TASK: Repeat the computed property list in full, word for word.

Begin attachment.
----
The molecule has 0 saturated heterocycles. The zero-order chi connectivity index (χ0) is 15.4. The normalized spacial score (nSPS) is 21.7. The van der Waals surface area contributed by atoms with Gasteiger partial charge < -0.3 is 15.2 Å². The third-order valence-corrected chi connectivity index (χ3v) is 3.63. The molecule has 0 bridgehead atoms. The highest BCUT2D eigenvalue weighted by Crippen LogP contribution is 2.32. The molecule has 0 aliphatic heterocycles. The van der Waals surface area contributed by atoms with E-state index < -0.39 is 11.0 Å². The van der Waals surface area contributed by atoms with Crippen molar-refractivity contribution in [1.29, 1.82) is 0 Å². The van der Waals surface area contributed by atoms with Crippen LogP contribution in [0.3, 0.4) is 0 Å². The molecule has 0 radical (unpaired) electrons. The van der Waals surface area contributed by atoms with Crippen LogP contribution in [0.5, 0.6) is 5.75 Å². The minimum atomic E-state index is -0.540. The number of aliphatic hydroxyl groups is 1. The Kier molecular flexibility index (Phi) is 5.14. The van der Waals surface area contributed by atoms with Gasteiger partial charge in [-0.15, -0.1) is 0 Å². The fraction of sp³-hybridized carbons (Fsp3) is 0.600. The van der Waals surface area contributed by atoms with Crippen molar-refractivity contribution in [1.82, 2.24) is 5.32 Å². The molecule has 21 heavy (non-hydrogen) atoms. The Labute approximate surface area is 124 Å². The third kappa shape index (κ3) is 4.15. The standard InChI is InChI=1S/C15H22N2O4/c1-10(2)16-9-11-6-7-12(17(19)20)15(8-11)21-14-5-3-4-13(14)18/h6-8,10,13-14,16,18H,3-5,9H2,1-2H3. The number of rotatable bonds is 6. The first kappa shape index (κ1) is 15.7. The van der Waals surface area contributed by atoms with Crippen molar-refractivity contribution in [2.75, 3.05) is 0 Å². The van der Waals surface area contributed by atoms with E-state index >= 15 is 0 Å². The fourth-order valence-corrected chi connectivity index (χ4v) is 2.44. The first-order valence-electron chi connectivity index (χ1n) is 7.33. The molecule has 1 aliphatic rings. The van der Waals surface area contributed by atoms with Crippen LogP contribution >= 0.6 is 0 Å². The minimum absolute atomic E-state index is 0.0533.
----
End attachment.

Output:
The molecule has 0 saturated heterocycles. The zero-order chi connectivity index (χ0) is 15.4. The normalized spacial score (nSPS) is 21.7. The van der Waals surface area contributed by atoms with Gasteiger partial charge < -0.3 is 15.2 Å². The third-order valence-corrected chi connectivity index (χ3v) is 3.63. The molecule has 0 bridgehead atoms. The highest BCUT2D eigenvalue weighted by Crippen LogP contribution is 2.32. The molecule has 0 aliphatic heterocycles. The van der Waals surface area contributed by atoms with E-state index < -0.39 is 11.0 Å². The van der Waals surface area contributed by atoms with Crippen molar-refractivity contribution in [1.29, 1.82) is 0 Å². The van der Waals surface area contributed by atoms with Crippen LogP contribution in [0.3, 0.4) is 0 Å². The molecule has 0 radical (unpaired) electrons. The van der Waals surface area contributed by atoms with Crippen LogP contribution in [0.5, 0.6) is 5.75 Å². The minimum atomic E-state index is -0.540. The number of aliphatic hydroxyl groups is 1. The Kier molecular flexibility index (Phi) is 5.14. The van der Waals surface area contributed by atoms with Gasteiger partial charge in [-0.15, -0.1) is 0 Å². The fraction of sp³-hybridized carbons (Fsp3) is 0.600. The van der Waals surface area contributed by atoms with Crippen molar-refractivity contribution in [1.82, 2.24) is 5.32 Å². The molecule has 21 heavy (non-hydrogen) atoms. The Labute approximate surface area is 124 Å². The third kappa shape index (κ3) is 4.15. The standard InChI is InChI=1S/C15H22N2O4/c1-10(2)16-9-11-6-7-12(17(19)20)15(8-11)21-14-5-3-4-13(14)18/h6-8,10,13-14,16,18H,3-5,9H2,1-2H3. The number of rotatable bonds is 6. The first kappa shape index (κ1) is 15.7. The van der Waals surface area contributed by atoms with Crippen molar-refractivity contribution in [2.75, 3.05) is 0 Å². The van der Waals surface area contributed by atoms with E-state index >= 15 is 0 Å². The fourth-order valence-corrected chi connectivity index (χ4v) is 2.44. The first-order valence-electron chi connectivity index (χ1n) is 7.33. The molecule has 1 aliphatic rings. The van der Waals surface area contributed by atoms with Crippen LogP contribution >= 0.6 is 0 Å². The minimum absolute atomic E-state index is 0.0533.